Opinion: There's a big difference between vendor-driven innovation that is intended to move products off the shelves and user-driven innovation that saves money or enables a new approach to doing business.
Innovation 1: a creation (a new device or process) resulting from study and experimentation [syn: invention] 2: the creation of something in the mind
Source: WordNet 2.0, 2003 Princeton University
Remember that definition because, in upcoming months, folks may start thinking "innovation" means "marketing pitch." And if were not careful, "innovation" may become as meaningless as the dreaded "paradigm shift."
Technology vendors are throwing the word "innovation" around to the point where technology managers may become numb to the concept. IBM is touting its R&D efforts as a fountain of innovation. Not to be outdone, Microsoft is going the same route as it pitches its software as a way to enable people to innovate.
IBM is putting its money where its mouth is, however, in giving its channel partners access to its researchers to develop new solutionsand perhaps sell some services and hardware along the way.
A bill introduced in the U.S. Senate responds to the tech industrys plea for more federal investment in research and development and greater incentives for innovation. Click here to read more.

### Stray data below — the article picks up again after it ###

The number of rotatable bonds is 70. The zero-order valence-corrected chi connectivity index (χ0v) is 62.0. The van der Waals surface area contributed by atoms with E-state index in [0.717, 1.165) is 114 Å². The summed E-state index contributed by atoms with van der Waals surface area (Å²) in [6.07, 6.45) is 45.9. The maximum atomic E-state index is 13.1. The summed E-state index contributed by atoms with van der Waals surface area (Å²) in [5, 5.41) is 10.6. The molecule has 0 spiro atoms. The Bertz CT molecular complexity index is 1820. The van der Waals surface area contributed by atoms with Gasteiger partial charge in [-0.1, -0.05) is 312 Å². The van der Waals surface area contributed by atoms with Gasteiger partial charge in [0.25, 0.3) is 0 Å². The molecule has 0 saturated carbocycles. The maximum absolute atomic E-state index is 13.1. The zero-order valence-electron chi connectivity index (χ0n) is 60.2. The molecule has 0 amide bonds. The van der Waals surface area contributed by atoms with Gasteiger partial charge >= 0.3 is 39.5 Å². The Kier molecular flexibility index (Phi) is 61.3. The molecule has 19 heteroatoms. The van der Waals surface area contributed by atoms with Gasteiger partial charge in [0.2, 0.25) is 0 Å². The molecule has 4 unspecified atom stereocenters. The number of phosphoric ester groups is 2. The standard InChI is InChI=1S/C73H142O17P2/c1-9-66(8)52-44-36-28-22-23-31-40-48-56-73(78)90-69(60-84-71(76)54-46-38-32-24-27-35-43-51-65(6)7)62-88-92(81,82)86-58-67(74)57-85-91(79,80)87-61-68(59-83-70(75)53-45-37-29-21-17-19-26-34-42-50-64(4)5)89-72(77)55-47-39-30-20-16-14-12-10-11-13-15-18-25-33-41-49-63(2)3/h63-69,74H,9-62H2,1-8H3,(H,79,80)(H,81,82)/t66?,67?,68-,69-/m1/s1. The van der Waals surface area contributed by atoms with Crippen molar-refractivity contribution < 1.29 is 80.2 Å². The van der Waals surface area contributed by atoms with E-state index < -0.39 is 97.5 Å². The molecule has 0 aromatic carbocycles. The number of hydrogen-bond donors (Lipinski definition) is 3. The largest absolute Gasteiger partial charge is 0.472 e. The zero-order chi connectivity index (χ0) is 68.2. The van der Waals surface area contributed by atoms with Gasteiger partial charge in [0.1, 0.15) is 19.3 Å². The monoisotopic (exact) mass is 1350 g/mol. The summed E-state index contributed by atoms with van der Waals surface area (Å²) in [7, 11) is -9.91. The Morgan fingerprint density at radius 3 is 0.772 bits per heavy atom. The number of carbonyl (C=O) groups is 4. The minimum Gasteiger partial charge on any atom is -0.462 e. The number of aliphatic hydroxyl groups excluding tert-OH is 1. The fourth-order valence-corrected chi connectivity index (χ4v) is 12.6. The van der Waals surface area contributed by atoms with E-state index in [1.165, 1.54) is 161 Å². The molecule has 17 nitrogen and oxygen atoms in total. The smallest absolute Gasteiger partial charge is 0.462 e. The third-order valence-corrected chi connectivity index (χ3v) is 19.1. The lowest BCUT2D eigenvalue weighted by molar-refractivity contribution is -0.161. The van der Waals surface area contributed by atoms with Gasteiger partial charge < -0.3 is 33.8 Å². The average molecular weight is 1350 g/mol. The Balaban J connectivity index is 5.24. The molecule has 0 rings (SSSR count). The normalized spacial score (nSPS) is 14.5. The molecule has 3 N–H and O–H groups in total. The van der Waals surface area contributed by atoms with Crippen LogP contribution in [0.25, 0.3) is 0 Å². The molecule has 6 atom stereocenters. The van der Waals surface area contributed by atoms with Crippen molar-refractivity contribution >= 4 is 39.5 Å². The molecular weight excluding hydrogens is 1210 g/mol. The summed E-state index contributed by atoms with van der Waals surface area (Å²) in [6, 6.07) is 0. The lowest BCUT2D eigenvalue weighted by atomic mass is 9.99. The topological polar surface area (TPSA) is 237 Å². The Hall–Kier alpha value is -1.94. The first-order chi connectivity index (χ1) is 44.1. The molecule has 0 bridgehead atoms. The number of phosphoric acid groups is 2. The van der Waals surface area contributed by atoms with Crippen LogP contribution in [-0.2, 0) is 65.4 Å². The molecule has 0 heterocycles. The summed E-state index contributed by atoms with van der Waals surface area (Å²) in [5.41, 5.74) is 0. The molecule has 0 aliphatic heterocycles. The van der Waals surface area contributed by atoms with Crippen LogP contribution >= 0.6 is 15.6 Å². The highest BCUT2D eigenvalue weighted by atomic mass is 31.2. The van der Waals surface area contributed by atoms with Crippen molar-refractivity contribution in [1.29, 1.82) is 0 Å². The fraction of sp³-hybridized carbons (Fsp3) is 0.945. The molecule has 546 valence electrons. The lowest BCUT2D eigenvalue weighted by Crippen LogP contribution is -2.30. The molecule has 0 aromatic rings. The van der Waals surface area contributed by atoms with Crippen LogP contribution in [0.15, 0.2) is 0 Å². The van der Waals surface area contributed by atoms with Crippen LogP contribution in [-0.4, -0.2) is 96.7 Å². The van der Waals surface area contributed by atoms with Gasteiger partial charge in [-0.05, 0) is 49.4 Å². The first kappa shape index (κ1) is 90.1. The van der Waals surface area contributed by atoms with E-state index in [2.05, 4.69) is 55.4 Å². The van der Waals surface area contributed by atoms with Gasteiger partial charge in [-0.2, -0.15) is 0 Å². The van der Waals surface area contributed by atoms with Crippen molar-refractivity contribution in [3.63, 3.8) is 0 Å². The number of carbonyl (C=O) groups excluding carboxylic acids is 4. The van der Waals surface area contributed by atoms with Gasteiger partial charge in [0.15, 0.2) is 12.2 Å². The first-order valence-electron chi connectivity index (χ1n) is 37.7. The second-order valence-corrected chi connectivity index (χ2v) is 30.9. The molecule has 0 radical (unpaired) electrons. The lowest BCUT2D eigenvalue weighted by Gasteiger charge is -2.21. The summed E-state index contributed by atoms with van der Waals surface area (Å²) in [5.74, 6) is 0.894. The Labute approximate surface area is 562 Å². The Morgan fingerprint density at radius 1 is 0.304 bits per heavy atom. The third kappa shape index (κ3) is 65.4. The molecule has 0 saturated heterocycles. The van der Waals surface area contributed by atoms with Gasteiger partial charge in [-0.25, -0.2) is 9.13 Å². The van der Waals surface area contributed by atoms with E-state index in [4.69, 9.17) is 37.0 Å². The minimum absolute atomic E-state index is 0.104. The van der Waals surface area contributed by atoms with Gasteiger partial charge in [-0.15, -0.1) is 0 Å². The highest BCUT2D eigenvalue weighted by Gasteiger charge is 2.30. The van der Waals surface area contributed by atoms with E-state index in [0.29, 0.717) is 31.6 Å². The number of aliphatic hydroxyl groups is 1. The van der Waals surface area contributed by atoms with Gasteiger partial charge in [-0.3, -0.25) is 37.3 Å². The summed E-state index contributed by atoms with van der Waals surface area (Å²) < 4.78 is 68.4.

But theres a big difference between vendor-driven innovation that is intended to move products off the shelves and user-driven innovation that saves money or enables a new approach to doing business.
The Society for Information Managements SIMposium conference in Boston last September also had innovation as a theme. Most of the CIOs in attendance were looking at ways to start innovating after years of cost cutting.
A few take-aways: You cant just write a check and get innovation in return. Innovation is different for every company; it may require new peopleyou may need to turn over your technology team; and innovationand any products billed as innovativehad better make the business more efficient.
The fact is, business advantage often emerges from a series of small innovations such as a better checkout process, a faster way to keep tabs on customers or a cheaper way to manage infrastructure. Whats innovative to Boeing may not work for Barnes & Noble.
There is no silver bullet to innovation. Technology managers should ask whether they need IBMor any vendor, for that matterto innovate. Does it really make sense for an IT professional charged with delivering business value to trust someone else as a source of innovation?
After all, some technology titans are having innovation problems of their own. Microsoft has been trying to innovate with its Vista version of Windowsspecifically, by making it more securebut the software giant has stumbled and has had to delay the operating systems release.
In the end, the products from IBM and Microsoft are just arrows in the innovation quiver. What you do with those arrows depends on you. If new technology doesnt make your business run better, its nothing but noise.
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